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The title explains it all. Can every square matrix $A$ be written as $A=B_1B_2=B_2B_1$ of any two matrices $B_1$,$B_2$.

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$B_1=A$ and $B_2=I$? –  Paul Feb 1 '13 at 12:11
    
Or $B_1 = \lambda^{-1} A$ and $B_2 = \lambda I$ for some scalar $\lambda \neq 0$. –  Mikko Korhonen Feb 1 '13 at 12:12
    
good one! but that is kind of trivial. If $A$ is diagonalizable, I could write $B_1=X\Lambda^{p} X^{-1}$ and $B_2=X\Lambda^{q} X^{-1}$ where $A=X\Lambda X$ and $p+q=1$. That is a bit non-trivial –  dineshdileep Feb 1 '13 at 12:13
    
Well, you did say "any two matrices". Do you want the $B_1$ and $B_2$ to have some particular property? –  Mikko Korhonen Feb 1 '13 at 12:15
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If $A$ is invertible, you can write it as $A^{73}A^{-72}=A^{-72}A^{73}$. –  Gerry Myerson Feb 1 '13 at 12:29

2 Answers 2

up vote 1 down vote accepted

The answer is yes, and you can produce arbitrarily many such factorisations. Take any polynomial $P$ whose zeros are not eigenvalues of $A$, then $P(A)$ is invertible, so you can write $A=AP(A)\cdot P(A)^{-1}$. More generally, you can replace $P$ by an entire function (or power series that converges on a disk with radius bigger than the norm of $A$).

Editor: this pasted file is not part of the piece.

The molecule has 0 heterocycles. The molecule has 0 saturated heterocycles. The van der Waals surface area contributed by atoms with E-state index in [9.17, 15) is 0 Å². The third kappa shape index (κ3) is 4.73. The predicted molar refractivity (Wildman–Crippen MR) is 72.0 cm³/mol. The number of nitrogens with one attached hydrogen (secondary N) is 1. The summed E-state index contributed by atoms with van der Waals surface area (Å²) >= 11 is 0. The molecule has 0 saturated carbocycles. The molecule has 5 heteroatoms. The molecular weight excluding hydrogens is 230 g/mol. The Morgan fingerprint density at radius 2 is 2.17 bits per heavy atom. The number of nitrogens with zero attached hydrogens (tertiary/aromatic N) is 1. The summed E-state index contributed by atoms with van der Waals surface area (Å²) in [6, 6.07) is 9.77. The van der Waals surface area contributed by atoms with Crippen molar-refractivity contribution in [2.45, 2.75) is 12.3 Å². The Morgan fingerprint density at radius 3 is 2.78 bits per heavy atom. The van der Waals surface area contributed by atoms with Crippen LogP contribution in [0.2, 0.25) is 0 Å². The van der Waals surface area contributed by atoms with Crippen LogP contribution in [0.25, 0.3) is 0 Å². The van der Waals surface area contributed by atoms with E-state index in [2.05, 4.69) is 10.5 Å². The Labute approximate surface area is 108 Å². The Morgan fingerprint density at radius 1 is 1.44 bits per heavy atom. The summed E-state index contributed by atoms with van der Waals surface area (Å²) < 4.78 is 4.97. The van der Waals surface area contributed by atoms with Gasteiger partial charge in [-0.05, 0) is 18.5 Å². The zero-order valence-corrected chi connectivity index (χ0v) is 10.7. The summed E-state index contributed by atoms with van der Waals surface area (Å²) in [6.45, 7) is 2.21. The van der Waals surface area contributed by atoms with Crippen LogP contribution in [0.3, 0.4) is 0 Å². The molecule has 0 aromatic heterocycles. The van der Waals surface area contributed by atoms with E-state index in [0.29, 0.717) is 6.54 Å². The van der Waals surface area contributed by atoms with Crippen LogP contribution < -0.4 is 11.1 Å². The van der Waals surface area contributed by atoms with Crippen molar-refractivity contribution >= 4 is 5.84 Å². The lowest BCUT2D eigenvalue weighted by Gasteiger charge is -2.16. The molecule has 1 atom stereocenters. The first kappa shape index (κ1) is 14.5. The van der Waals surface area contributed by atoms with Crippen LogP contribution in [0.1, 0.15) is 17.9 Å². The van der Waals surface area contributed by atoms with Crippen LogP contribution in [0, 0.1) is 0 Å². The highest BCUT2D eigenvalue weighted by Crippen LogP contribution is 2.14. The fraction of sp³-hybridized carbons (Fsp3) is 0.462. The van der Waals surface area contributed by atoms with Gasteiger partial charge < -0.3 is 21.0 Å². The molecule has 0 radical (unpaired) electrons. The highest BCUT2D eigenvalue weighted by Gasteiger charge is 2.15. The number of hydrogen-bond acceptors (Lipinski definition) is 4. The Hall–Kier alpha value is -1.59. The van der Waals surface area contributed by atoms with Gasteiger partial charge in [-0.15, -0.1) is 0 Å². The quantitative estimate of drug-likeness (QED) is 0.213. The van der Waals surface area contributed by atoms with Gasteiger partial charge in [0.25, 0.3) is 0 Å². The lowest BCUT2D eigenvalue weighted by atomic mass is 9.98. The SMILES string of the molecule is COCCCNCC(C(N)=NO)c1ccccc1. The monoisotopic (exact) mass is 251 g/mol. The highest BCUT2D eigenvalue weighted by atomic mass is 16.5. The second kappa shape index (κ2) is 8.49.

I think you have to add more details to your question, e.g. require $B_1$ and $B_2$ to satisfy some additional conditions.

Here's another question: Can you characterise all possible factorisations?

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Since every square matrix satisfies a polynomial equation (Cayley-Hamilton gives you a concrete one), what is the point of using entire functions or power series? You get nothing more than with polynomials of degree up to $n$ (the size of the matrix). –  Marc van Leeuwen Feb 1 '13 at 15:04

To answer a variant of the question in a comment by OP under the question: a diagonal matrix with distinct entries cannot be written as a product of two commuting non-diagonal matrices (in fact both commuting matrices need to be diagonal). If $A=BC=CB$ then $B$ commutes with $BC=A$ (similarly for $C$), and any matrix that commutes with $A$ must stabilise each of the eigenspaces of $A$; since here these are $1$-dimensional, this means $B$ and $C$ are diagonal matrices.

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